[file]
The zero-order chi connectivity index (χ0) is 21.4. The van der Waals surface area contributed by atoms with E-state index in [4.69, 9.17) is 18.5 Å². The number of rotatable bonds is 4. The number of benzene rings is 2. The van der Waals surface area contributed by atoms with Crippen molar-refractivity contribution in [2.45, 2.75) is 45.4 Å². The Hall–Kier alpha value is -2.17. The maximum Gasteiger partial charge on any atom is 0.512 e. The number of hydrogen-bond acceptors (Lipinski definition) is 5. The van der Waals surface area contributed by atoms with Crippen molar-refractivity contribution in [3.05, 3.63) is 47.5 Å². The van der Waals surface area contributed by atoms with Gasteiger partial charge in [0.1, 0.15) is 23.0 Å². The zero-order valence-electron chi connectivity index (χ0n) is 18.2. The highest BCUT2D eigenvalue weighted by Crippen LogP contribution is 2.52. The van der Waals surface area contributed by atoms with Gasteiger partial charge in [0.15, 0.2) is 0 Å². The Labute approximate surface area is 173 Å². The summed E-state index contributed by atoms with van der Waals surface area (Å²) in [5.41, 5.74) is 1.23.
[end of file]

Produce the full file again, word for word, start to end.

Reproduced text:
The zero-order chi connectivity index (χ0) is 21.4. The van der Waals surface area contributed by atoms with E-state index in [4.69, 9.17) is 18.5 Å². The number of rotatable bonds is 4. The number of benzene rings is 2. The van der Waals surface area contributed by atoms with Crippen molar-refractivity contribution in [2.45, 2.75) is 45.4 Å². The Hall–Kier alpha value is -2.17. The maximum Gasteiger partial charge on any atom is 0.512 e. The number of hydrogen-bond acceptors (Lipinski definition) is 5. The van der Waals surface area contributed by atoms with Crippen molar-refractivity contribution in [3.05, 3.63) is 47.5 Å². The van der Waals surface area contributed by atoms with Gasteiger partial charge in [0.1, 0.15) is 23.0 Å². The zero-order valence-electron chi connectivity index (χ0n) is 18.2. The highest BCUT2D eigenvalue weighted by Crippen LogP contribution is 2.52. The van der Waals surface area contributed by atoms with Gasteiger partial charge in [0.15, 0.2) is 0 Å². The Labute approximate surface area is 173 Å². The summed E-state index contributed by atoms with van der Waals surface area (Å²) in [5.41, 5.74) is 1.23.